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EP Review: Alice Boman – EPII

2 min read

Swedish singer-songwriter Alice Boman continues the momentum generated by her debut EP Skisser, with this icy followup.

AliceBoman-EPIIEPII opens with the lowest of (emotional) lows on What. The decaying out of tune piano heaves heavily on the heartstrings even before a single note is sung.  When Bowen’s wispy vocals begin and threaten to falter, the despair is almost too much too bear. Despite this, she manages to make lines such as ‘what…do you see…when you look at meee?’ sound like a mournful, yet majestic and graceful plea for help. The recording’s lo-fi nature reinforces the desolate landscape of the track; the everpresent hiss mimics neverending rain.

A robotic drum machine and keyboards that probably come from an old-fashioned Yamaha organ (the brown one with the two keyboards and bass pedals that you might find in a nursing home) dominate Over. Boman’s almost upbeat falsetto pierces through the retro, murky din of synths, but she is clearly in denial about her loss as she mutters ‘it’s not over’ repeatedly. At the end, Boman accepts her fate by pressing the button to stop recording. This is an effective example of how a song’s subject matter even influences the way a recording is engineered.

The eerie piano returns on the synthy, spacey Burns, as Boman wallows in her solitude. Be Mine captures the haunted swing of Leonard Cohen’s Hallelujah, but its unusual brass parts are just as spooky as Bowen’s processed, echoey vocals. Just imagine a ghost calling out ‘be mine’ to you constantly in the dark!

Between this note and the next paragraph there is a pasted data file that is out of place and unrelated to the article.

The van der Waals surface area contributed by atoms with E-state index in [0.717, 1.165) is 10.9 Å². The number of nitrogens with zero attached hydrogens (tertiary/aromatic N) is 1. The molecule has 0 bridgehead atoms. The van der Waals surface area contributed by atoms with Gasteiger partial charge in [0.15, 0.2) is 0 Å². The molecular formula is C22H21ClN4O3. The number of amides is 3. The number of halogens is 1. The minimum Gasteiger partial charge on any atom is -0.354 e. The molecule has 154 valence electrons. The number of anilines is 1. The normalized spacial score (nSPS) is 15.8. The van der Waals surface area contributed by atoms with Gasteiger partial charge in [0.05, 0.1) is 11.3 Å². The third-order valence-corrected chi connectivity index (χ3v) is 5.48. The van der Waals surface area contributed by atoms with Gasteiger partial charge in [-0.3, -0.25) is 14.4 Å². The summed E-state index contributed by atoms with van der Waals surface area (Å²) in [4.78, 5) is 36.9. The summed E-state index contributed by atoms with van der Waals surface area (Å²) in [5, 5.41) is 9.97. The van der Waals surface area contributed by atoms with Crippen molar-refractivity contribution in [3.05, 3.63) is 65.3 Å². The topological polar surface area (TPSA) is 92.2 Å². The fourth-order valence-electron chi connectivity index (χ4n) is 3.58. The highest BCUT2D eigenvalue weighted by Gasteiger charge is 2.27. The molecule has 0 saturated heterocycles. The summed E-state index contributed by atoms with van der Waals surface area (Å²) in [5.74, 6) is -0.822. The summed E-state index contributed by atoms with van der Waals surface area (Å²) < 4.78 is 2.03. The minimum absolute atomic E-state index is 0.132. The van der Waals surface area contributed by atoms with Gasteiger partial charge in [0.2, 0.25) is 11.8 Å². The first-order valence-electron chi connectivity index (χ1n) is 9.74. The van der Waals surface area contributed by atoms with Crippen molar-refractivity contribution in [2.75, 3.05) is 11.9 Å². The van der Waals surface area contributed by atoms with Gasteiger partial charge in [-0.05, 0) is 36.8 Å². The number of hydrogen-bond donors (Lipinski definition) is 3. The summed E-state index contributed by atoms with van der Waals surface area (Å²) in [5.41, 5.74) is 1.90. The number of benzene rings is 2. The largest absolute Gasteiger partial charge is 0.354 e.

When the EP could not get any creepier and colder, Lead Me and All Eyes on You warm things up. Their subdued but soothing harmonies and inviting lyrics (‘if you want me, I am yours’) open the opportunity for reconciliation. Boman’s message is that there is indeed light at the end of the tunnel. This is a nice way to wrap up the EP.

The US edition is beefed up with the Skisser EP. The 3 Skiss tracks are varied reflections on love. Whilst Skiss 3 floats on air compared to EPII, Skiss 2 already utilises Boman’s lo-fi approach to recording. The tender, hopeful Waiting is a contrast to the confusion on What Are You Searching For, as Boman wonders about how to sooth her lover’s mind and how long her love would last.  Surely, Skisser was the calm before the relative storm of EPII.

Ultimately, Boman succeeds in producing an effort that is a fitting followup to her debut. EPII also has a nice flow, as Boman explores a range of emotions like denial, anger, acceptance and hope from one track to the next. Listeners can grow, and therefore engage, with this record.